See Inside This Converted Martello Tower

The conversion of this STRIKING and UNUSUAL home took EIGHT YEARS to complete …

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Duncan Jackson first came across his future home nearly 20 years ago, while out walking with friends. One of three Martello towers on a shingle beach in Suffolk, it was in poor condition with grass growing on the roof. Duncan later discovered that two of the towers
belonged to a local farmer, who invited him for lunch – the start of a long friendship – and agreed to sell him one. Built during the Napoleonic wars as part of the country’s coastal defences, Tower Y’s thick walls were designed to withstand cannon fire. Around 140 Martello towers were erected in all, mostly along the southeast coast. These imposing buildings, up to 12m (40 ft) high, would have been accessed via a ladder through a door hovering over 3m (10 ft) off the ground.

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“Peeling back the building and working out how to do it took time,” says Duncan. Although work began in 2002, the complications of renovating a waterlogged listed building meant that work wasn’t finished until eight years later. As an industrial designer, Duncan was keen to be involved as every step, and worked with architects Piercy Conner (now Piercy & Company) to decide how to best convert the building. “We explored it without any preconceived ideas of what a home means,” he says. “The nature of the building seemed to offer a blank canvas.”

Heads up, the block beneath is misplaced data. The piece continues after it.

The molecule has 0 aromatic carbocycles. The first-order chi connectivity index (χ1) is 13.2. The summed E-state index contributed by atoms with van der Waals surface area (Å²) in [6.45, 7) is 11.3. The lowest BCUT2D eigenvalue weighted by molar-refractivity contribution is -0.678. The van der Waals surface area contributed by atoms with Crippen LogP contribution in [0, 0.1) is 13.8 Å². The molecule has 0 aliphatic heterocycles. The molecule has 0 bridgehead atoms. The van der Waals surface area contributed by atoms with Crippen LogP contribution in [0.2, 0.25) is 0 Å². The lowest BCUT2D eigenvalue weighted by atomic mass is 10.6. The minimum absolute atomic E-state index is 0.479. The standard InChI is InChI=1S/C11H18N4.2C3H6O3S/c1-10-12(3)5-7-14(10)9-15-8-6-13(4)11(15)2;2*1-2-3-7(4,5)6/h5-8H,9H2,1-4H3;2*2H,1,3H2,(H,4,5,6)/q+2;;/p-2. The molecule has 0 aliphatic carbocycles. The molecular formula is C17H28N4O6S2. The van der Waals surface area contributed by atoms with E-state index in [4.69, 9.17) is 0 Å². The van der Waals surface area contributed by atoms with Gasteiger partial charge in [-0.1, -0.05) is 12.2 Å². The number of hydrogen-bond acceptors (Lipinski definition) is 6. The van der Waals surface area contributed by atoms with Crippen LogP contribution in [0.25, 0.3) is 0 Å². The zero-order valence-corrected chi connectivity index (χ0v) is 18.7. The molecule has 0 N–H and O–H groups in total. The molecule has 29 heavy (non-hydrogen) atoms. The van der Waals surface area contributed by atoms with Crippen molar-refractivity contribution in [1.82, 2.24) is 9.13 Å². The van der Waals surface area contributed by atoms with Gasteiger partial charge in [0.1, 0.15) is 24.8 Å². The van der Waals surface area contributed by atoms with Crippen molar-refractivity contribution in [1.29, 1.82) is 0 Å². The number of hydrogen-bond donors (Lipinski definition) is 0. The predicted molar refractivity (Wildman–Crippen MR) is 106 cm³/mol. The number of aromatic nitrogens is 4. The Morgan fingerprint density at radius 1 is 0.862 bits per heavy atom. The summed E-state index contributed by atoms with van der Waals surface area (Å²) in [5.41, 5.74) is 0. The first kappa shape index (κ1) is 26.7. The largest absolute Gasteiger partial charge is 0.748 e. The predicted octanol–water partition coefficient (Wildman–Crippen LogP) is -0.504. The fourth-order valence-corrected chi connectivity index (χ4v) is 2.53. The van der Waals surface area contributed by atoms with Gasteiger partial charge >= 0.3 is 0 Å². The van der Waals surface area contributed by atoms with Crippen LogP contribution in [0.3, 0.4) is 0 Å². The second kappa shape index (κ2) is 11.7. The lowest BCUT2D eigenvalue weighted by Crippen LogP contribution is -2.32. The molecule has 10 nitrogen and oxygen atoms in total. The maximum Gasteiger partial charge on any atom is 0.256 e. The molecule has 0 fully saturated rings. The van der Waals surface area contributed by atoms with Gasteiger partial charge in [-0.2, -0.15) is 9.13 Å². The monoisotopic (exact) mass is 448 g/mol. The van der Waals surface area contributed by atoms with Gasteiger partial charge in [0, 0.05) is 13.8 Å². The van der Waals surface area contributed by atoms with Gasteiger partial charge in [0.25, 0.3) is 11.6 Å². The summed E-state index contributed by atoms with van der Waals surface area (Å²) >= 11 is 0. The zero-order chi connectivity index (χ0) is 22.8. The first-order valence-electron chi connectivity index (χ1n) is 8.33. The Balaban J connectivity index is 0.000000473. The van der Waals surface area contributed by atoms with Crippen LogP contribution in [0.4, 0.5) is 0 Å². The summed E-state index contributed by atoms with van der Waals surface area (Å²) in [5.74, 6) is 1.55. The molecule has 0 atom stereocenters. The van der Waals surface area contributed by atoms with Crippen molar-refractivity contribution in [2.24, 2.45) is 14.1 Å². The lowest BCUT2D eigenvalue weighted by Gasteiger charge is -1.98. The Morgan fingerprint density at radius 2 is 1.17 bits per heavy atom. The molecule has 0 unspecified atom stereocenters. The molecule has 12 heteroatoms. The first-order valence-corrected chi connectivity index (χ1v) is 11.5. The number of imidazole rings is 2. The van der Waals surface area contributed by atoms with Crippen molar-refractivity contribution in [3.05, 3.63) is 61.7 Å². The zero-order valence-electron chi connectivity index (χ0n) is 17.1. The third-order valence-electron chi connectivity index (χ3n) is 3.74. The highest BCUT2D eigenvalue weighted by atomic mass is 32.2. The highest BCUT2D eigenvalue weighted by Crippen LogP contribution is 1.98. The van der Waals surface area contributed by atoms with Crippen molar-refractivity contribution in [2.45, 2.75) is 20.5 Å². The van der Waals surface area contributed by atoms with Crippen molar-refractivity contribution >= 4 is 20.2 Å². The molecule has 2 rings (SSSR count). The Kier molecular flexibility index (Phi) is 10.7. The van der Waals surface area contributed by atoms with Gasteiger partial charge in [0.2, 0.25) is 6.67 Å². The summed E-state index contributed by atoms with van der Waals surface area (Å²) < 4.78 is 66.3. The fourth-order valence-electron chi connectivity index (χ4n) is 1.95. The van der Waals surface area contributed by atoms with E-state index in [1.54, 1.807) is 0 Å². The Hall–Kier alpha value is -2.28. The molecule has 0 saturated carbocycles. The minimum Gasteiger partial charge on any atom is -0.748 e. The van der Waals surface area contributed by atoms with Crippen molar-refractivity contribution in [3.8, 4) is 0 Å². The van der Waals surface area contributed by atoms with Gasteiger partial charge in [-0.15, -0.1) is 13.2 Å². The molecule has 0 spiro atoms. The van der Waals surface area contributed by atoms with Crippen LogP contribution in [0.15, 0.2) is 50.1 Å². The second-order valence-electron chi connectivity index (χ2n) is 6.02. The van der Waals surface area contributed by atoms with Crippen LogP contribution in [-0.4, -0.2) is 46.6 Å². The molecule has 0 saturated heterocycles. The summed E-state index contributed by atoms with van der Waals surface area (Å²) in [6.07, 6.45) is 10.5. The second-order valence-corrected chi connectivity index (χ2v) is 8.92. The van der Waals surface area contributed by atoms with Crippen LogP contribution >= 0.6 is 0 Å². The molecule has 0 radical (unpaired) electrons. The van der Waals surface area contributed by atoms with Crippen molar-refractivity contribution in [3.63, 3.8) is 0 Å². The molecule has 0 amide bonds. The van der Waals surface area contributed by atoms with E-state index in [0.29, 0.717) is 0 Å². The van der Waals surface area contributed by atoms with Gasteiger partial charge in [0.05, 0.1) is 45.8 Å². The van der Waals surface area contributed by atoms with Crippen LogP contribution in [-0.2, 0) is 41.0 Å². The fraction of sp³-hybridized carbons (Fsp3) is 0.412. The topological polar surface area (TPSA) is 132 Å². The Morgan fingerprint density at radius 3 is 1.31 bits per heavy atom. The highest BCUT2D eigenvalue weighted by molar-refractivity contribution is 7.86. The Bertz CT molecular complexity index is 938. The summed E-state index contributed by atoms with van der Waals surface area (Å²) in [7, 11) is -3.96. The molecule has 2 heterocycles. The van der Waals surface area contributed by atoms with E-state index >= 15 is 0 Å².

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Now complete, the building is a striking, and unusual, home. At the very top is a kitchen, with a glass roof enclosing the raised platform and a central pivot (still in place) for a cannon. Below the kitchen, the living space is illuminated by narrow slits in the wall, originally for defensive musket fire. This huge area would have accommodated 24 soldiers and one officer, with fireplaces for cooking and heating. Bedrooms were relocated to the ground floor, with the main bedroom converted from the magazine; the other storerooms would have been used for ammunition, water and provisions.

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“As soon as children come inside, they start running around,” Duncan explains. The grown-ups, however, tend to gravitate to the second floor of the tower for the hypnotic views of the sea and the Suffolk countryside. 

From Creative Living Country by Chloe Grimshaw, with photography by Luke White (Thames & Hudson) £19.95stg out now.

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